Moving to a hybrid environment is an opportunity to make planned meetings a valued asset. New criteria should be determined for how to use meetings more wisely, at what stage and in particular what for. Meetings should not distract people from productive work to share information or reach a consensus if this can be done asynchronously - when people can contribute to work in progress at different times.

There needs to be a structured agenda that focuses participants on desired outcomes to which they can contribute to in advance. In a hybrid world, agendas will also need to include protocol for simultaneous office and remote participation. These measures will help to reduce the volume of meetings, and liberate people’s time as the emphasis shifts to more visible groundwork and collaboration amongst teams and their networks.

Allocating participation in meetings to few or fewer relevant people also means the knowledge collected and resulting actions are properly owned and can be annotated accurately and shared to enable the wider team to easily retrieve them, at different times. Enabling teams to contribute to work asynchronously will help to shift company focus on outputs rather than on contribution by who’s most visible.

Re-imagining workspaces

It is clear that the meeting room will make a comeback to facilitate meetings where physical presence is required. Hybrid meetings bring at least part of the workforce together in person and will need to facilitate easy virtual collaboration with remote team members. Offices will need significant rethinking and redesigning, not least as employers will want to uphold rules for social distancing and manage traffic in busy areas. More rooms to foster interaction, interactivity and connection will be necessary. Offices are likely to become smaller, more focused and predominantly used for in-person human collaboration.

Near-term, companies will need to invest in equipment for hybrid meeting environments that keep people’s attention and enable them to focus, irrespective of how they are participating in the discussion. In essence, every meeting room needs to work as a ‘seamless’ space equipped with video conferencing technology that team members can easily connect to using the devices, solutions and video meeting software they are familiar with.

All meeting rooms must be ‘open’ to all users, for all types of meetings and the experience needs to be equal throughout the entire organisation. It will no longer be acceptable for people working remotely to feel left out of proceedings; providing a more immersive experience for remote participants through superior quality visual and sound offerings will be critical.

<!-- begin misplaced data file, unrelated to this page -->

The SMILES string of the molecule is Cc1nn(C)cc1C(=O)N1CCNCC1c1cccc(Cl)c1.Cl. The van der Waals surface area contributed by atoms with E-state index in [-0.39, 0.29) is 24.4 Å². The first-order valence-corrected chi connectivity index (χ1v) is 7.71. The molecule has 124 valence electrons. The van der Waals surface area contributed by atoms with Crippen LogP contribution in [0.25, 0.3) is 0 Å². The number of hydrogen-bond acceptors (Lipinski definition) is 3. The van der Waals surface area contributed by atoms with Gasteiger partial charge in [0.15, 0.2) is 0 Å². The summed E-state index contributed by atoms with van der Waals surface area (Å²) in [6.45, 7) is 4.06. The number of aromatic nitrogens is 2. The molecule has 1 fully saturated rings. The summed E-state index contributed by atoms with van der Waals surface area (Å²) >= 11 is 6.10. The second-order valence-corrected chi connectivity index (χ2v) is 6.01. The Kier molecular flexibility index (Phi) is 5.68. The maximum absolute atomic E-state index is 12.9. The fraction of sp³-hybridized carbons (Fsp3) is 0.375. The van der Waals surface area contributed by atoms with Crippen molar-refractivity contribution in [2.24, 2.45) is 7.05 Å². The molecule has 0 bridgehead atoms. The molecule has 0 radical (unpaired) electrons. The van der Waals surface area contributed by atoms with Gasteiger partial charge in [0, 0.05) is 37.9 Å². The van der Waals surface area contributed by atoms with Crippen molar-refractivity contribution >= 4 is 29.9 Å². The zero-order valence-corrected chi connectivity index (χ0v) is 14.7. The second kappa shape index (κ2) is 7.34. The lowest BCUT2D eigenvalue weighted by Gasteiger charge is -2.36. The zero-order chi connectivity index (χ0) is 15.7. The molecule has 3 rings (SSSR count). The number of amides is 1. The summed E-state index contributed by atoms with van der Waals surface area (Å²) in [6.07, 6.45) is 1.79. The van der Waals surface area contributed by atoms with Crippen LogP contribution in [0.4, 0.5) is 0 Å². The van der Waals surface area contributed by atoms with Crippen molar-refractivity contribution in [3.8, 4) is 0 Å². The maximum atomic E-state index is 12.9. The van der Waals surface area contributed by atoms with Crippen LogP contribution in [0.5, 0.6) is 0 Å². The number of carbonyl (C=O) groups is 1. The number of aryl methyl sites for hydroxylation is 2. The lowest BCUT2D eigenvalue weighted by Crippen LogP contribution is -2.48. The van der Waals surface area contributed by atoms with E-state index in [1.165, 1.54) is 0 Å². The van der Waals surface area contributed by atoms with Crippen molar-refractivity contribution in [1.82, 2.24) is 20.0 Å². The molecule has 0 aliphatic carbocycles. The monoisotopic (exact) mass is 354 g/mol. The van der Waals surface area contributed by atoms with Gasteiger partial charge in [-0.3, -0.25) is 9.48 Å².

But longer-term, companies will evolve their work patterns to a potential point of divergence. Some will continue to cater for a hybrid presence in office meetings where video conferencing remains the norm, and some will adopt an ‘in-person meetings only’ office policy. Varying organisation sizes, industry sectors, cultural fit and desired behaviours will play a role in determining either approach.

Let the work decide when to be in the office

It is however clear that people will continue to desire serendipitous, ‘technology-free’ human experiences in the office. Fixed schedules of employees in the same office space on the same day is unlikely to provide the dynamic flow of people that makes coincidental networking - the chance encounter in the corridor or the canteen - more likely to happen.

New workstyles that embrace letting the work determine when to be in the office, not the day of the week, will focus companies on allocating activities that rely on physical interaction to take place in the office, in order to achieve the best results. For example, activities like troubleshooting and brainstorming thrive on the creative proximity of participants.

People have an implicit need to build social capital within their organisations and rely on coincidental networking for a mix of spontaneous camaraderie and information spillovers - picking up helpful insights from passing colleagues. Taking care to avoid stultifying the movement of people in the office will have significant cultural benefits too as companies look to prioritise wellbeing and preserve their values.

Calibrating varying levels of workforce visibility will require a convergence of upskilling, reskilling, adoption of new workstyles, location and space planning. As companies adapt to hybrid work patterns, looking at work as activity and not as a place has the potential to play a helpful role in understanding the evolution of how people work. Practical tools that simplify planning when to be in the office will help teams access their networks, reduce the number of meetings they attend and prioritise their work according to when they can be at their productive best.


  1. Bailenson, J.N (23 February 2021) Nonverbal overload: a theoretical argument for the causes of Zoom fatigue, Technology, Mind & Behavior
  2. DeFilippis, E; lmpink, S. M, Singell, M; Polzer, J. T; Sadun, R (July 2020) Collaborating during Coronavirus: The impact of Covid-19 on the nature of work, NBER Working Paper Series, No 27612.